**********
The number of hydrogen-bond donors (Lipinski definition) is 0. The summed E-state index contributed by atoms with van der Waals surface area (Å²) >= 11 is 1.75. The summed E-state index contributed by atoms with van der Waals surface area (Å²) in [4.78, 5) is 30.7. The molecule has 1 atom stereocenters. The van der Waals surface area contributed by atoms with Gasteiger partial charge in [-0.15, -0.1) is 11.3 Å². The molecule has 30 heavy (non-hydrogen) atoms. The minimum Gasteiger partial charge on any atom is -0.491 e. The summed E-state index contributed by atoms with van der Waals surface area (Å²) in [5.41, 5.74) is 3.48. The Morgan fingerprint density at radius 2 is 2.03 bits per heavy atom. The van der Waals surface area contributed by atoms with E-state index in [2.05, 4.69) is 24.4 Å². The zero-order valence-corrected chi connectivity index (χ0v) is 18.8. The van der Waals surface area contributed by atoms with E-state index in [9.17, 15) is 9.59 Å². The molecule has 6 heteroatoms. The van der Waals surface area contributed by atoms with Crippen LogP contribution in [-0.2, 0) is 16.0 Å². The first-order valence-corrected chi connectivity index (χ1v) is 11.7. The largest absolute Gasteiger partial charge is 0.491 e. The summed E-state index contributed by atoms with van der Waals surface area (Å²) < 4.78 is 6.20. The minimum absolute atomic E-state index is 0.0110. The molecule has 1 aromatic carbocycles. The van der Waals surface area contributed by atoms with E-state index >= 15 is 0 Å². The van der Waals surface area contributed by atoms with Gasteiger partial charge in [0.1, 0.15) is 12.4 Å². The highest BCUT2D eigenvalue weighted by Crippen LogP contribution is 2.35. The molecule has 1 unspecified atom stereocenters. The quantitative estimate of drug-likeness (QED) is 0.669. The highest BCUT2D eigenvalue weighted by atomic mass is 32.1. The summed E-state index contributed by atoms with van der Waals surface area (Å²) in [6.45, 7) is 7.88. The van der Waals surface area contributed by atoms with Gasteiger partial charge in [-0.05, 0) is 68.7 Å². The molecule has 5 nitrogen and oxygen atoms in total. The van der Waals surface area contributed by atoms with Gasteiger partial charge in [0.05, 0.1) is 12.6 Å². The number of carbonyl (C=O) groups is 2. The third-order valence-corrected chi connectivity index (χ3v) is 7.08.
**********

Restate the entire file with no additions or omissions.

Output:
The number of hydrogen-bond donors (Lipinski definition) is 0. The summed E-state index contributed by atoms with van der Waals surface area (Å²) >= 11 is 1.75. The summed E-state index contributed by atoms with van der Waals surface area (Å²) in [4.78, 5) is 30.7. The molecule has 1 atom stereocenters. The van der Waals surface area contributed by atoms with Gasteiger partial charge in [-0.15, -0.1) is 11.3 Å². The molecule has 30 heavy (non-hydrogen) atoms. The minimum Gasteiger partial charge on any atom is -0.491 e. The summed E-state index contributed by atoms with van der Waals surface area (Å²) in [5.41, 5.74) is 3.48. The Morgan fingerprint density at radius 2 is 2.03 bits per heavy atom. The van der Waals surface area contributed by atoms with E-state index in [2.05, 4.69) is 24.4 Å². The zero-order valence-corrected chi connectivity index (χ0v) is 18.8. The van der Waals surface area contributed by atoms with E-state index in [9.17, 15) is 9.59 Å². The molecule has 6 heteroatoms. The van der Waals surface area contributed by atoms with Crippen LogP contribution in [-0.2, 0) is 16.0 Å². The first-order valence-corrected chi connectivity index (χ1v) is 11.7. The largest absolute Gasteiger partial charge is 0.491 e. The summed E-state index contributed by atoms with van der Waals surface area (Å²) < 4.78 is 6.20. The minimum absolute atomic E-state index is 0.0110. The molecule has 1 aromatic carbocycles. The van der Waals surface area contributed by atoms with E-state index >= 15 is 0 Å². The van der Waals surface area contributed by atoms with Gasteiger partial charge in [0.1, 0.15) is 12.4 Å². The highest BCUT2D eigenvalue weighted by Crippen LogP contribution is 2.35. The molecule has 1 unspecified atom stereocenters. The quantitative estimate of drug-likeness (QED) is 0.669. The highest BCUT2D eigenvalue weighted by atomic mass is 32.1. The summed E-state index contributed by atoms with van der Waals surface area (Å²) in [6.45, 7) is 7.88. The van der Waals surface area contributed by atoms with Gasteiger partial charge in [-0.05, 0) is 68.7 Å². The molecule has 5 nitrogen and oxygen atoms in total. The van der Waals surface area contributed by atoms with Gasteiger partial charge in [0.05, 0.1) is 12.6 Å². The number of carbonyl (C=O) groups is 2. The third-order valence-corrected chi connectivity index (χ3v) is 7.08.